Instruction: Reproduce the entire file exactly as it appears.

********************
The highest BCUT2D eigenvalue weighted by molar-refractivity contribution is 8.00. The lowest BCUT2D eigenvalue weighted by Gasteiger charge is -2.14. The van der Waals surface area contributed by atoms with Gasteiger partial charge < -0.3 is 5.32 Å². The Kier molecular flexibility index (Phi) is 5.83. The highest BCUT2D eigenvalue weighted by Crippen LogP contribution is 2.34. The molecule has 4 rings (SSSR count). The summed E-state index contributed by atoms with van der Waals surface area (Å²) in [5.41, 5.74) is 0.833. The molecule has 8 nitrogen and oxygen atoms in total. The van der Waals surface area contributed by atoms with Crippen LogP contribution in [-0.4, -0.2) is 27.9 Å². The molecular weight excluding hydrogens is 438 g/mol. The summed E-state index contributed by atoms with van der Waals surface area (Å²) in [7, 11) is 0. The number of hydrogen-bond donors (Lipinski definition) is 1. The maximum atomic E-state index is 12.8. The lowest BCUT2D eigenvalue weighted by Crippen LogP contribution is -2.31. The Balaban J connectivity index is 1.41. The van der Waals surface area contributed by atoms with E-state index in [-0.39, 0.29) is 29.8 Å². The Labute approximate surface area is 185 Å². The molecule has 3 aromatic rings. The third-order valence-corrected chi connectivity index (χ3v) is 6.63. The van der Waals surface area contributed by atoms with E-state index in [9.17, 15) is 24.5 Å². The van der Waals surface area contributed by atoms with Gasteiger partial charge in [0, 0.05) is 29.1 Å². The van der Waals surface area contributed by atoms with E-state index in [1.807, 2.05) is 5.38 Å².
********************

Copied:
The highest BCUT2D eigenvalue weighted by molar-refractivity contribution is 8.00. The lowest BCUT2D eigenvalue weighted by Gasteiger charge is -2.14. The van der Waals surface area contributed by atoms with Gasteiger partial charge < -0.3 is 5.32 Å². The Kier molecular flexibility index (Phi) is 5.83. The highest BCUT2D eigenvalue weighted by Crippen LogP contribution is 2.34. The molecule has 4 rings (SSSR count). The summed E-state index contributed by atoms with van der Waals surface area (Å²) in [5.41, 5.74) is 0.833. The molecule has 8 nitrogen and oxygen atoms in total. The van der Waals surface area contributed by atoms with Crippen LogP contribution in [-0.4, -0.2) is 27.9 Å². The molecular weight excluding hydrogens is 438 g/mol. The summed E-state index contributed by atoms with van der Waals surface area (Å²) in [7, 11) is 0. The number of hydrogen-bond donors (Lipinski definition) is 1. The maximum atomic E-state index is 12.8. The lowest BCUT2D eigenvalue weighted by Crippen LogP contribution is -2.31. The Balaban J connectivity index is 1.41. The van der Waals surface area contributed by atoms with E-state index in [-0.39, 0.29) is 29.8 Å². The Labute approximate surface area is 185 Å². The molecule has 3 aromatic rings. The third-order valence-corrected chi connectivity index (χ3v) is 6.63. The van der Waals surface area contributed by atoms with E-state index in [9.17, 15) is 24.5 Å². The van der Waals surface area contributed by atoms with Gasteiger partial charge in [0, 0.05) is 29.1 Å². The van der Waals surface area contributed by atoms with E-state index in [1.807, 2.05) is 5.38 Å².